Stainless Steel: You may be familiar with stainless steel. It’s one of the ideal welding surfaces. It’s easy to work with. And, you won’t have to worry about the cleanup process as it’s pretty straightforward.

Aluminum: Aluminum is a desirable material to weld on. While some aren’t satisfied with aluminum’s level of heat conductivity, this light material is elementary to work on. However, note that aluminum is prone to corrosion if kept in contact with other metals plus water.

7 Tips Preparing Your Welding Surface

It’s not just a matter of where you weld, preparing the welding surface itself is important too. The type of your welding process will define your prepping session. For example, TIG welding aluminum needs an impurity-free parent metal for a strong weld.

On the other hand, MIG welding steel has no such strict criteria. So, prep your welds depending on the type of your welding and welding material.

  1. Sand Paper

A common way to prep the metal for welding for both MIG and TIG welding steel is to use sandpaper. It’s very inexpensive.

However, sandpapers can’t permanently remove all of the coatings and can be pretty time-consuming. Make sure to use the right kind of sandpaper for the welding application and the parent metal not to damage the metal or leave behind any residue.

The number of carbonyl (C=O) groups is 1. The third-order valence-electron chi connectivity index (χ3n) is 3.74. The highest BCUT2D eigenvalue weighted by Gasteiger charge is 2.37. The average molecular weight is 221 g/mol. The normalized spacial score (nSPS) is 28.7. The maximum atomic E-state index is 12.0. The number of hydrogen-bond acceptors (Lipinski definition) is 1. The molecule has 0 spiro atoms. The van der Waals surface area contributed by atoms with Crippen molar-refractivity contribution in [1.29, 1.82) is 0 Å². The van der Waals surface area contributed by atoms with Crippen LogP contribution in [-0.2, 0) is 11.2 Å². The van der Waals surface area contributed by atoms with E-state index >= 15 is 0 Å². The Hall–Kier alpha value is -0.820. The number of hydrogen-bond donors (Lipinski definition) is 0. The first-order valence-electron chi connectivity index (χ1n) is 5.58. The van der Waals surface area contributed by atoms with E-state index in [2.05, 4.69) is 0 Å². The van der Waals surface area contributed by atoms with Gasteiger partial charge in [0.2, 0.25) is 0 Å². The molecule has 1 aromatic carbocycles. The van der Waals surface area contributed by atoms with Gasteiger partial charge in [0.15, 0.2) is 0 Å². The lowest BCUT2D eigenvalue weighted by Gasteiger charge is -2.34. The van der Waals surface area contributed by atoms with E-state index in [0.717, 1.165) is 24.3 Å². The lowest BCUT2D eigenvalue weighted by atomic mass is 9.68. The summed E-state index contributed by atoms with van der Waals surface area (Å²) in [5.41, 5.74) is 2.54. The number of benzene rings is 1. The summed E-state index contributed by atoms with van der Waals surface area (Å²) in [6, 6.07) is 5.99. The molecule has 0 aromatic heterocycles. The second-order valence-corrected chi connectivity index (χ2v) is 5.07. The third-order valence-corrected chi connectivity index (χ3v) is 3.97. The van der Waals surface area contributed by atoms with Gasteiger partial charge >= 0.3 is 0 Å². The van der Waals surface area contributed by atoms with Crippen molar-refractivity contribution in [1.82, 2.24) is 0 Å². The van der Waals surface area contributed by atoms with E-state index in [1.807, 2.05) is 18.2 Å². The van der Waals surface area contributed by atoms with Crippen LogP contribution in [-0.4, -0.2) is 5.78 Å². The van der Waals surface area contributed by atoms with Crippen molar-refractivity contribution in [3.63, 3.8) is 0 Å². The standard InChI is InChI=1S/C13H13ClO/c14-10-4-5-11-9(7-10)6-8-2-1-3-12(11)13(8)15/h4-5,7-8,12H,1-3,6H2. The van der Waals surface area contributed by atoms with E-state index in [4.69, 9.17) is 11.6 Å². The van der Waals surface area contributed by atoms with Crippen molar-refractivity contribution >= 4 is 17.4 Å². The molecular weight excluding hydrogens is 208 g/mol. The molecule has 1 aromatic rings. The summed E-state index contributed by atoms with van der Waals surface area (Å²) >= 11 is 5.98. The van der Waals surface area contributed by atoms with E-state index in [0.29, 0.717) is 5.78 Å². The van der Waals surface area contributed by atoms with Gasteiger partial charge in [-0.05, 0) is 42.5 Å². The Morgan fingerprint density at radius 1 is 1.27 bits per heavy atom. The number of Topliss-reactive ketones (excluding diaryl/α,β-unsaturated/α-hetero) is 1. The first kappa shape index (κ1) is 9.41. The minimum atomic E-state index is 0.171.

1. Angle Grinder with Flap Disc

If you want to move on to a more efficient cleaning process, you can always go for the angle grinder. Whether it be to prep steel for TIG or MIG welding, using an angle grinder with a flap disc works great for both. The process is quite simple as well.

Once you’ve removed the top coating with a flap disc, you simply have to wipe it down with Acetone, and voila! The surface is ready for a strong weld.

It’s an excellent technique for heavy welding on parts prone to contamination because of their exposure to the elements. Note that the flap disc can be pretty hardcore, so try not to use it on thin sheet metal.

  1. Abrasive Blasting

If the parent metal is too rusty to be cleaned with sandpaper or with a grinder, your best bet will be to blast it. However, simply blasting it will not make the metal ready to be welded. You’ll still need to give it a quick wipe down with Acetone to remove any chemical impurities.

A downside to abrasive blasting is that it can sometimes trap bits of other metals, causing the parent metal to rust. That’s why I never use this method to prep aluminum for welding, as aluminum is sensitive to impurities.